- Share this article on Facebook
- Share this article on Twitter
- Share this article on Flipboard
- Share this article on Email
- Show additional share options
- Share this article on Linkedin
- Share this article on Pinit
- Share this article on Reddit
- Share this article on Tumblr
- Share this article on Whatsapp
- Share this article on Print
- Share this article on Comment
Frank D. Gilroy, Pulitzer Prize-winning playwright, screenwriter and director, died Saturday evening from natural causes. He was 89.
Gilroy wrote the 1964 play The Subject Was Roses, for which he won the Tony Award for best play and the Pultizer Prize for drama. The play centers on a World War II veteran returning home to deal with family tension.
He also worked in Hollywood, writing screenplays including the 1968 film adaptation of The Subject Was Roses. Other Hollywood film work included the screenplay for The Gallant Hours (1960), which starred James Cagney, along with writing and directing Desperate Characters (1971) starring Shirley MacLaine.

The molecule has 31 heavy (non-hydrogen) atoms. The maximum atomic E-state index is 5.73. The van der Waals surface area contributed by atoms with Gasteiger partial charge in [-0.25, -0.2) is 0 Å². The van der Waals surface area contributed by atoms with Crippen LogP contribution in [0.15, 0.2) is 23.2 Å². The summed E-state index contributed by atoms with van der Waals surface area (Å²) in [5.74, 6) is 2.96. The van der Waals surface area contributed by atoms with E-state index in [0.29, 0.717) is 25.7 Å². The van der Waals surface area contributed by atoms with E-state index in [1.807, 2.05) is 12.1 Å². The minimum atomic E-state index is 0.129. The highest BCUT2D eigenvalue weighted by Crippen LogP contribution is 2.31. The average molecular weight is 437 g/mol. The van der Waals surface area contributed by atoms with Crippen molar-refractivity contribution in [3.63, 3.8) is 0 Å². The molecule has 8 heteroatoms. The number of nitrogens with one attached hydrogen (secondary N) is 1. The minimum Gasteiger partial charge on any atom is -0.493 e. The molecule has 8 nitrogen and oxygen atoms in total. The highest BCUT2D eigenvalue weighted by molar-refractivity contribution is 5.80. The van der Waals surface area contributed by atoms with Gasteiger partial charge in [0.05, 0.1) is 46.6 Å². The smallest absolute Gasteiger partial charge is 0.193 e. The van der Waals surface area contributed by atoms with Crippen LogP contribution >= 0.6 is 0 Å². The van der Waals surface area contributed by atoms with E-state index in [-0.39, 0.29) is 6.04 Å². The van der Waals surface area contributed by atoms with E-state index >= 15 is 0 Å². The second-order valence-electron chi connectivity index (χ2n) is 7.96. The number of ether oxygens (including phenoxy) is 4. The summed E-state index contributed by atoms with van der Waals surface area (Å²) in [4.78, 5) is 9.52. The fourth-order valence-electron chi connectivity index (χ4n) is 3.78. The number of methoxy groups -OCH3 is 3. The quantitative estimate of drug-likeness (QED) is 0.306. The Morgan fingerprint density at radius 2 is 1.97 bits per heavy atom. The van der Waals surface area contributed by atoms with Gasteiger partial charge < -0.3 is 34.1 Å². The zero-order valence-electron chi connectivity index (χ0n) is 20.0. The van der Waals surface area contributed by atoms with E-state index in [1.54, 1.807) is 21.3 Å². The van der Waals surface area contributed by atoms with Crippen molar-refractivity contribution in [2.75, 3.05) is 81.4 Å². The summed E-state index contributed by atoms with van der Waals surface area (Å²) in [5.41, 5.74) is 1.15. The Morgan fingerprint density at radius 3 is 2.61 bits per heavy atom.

Gilroy was born in New York City in 1925 before attending Dartmouth College and Yale School of Drama. He wrote for numerous live TV shows before getting started in theater.
Gilroy is survived by Ruth, his wife of 62 years, and their three sons Tony, Dan and John Gilroy, who are all working in Hollywood. Tony wrote the first three Bourne films, which star Matt Damon, and he co-wrote and directed 2012’s Jeremy Renner vehicle The Bourne Legacy. Dan wrote and directed 2014’s Jake Gyllenhaal-starrer Nightcrawler, among other writing credits, including co-writing Bourne Legacy with Tony. John is a film editor with credits on Michael Clayton, Pacific Rim and Nightcrawler.
A memorial service is planned for the fall.
Sign up for THR news straight to your inbox every day
More from The Hollywood Reporter
‘Fast X’ Star Daniela Melchior Talks That Moment That Made Audiences Squirm and the Franchise’s Future
‘The Flash’ Director Andy Muschietti on Ezra Miller’s Potential Future With Franchise: No One Else “Can Play That Character as Well”
You Hurt My Feelings
Julia Louis-Dreyfus, ‘You Hurt My Feelings’ Team Break Down Fallout From “Betrayal”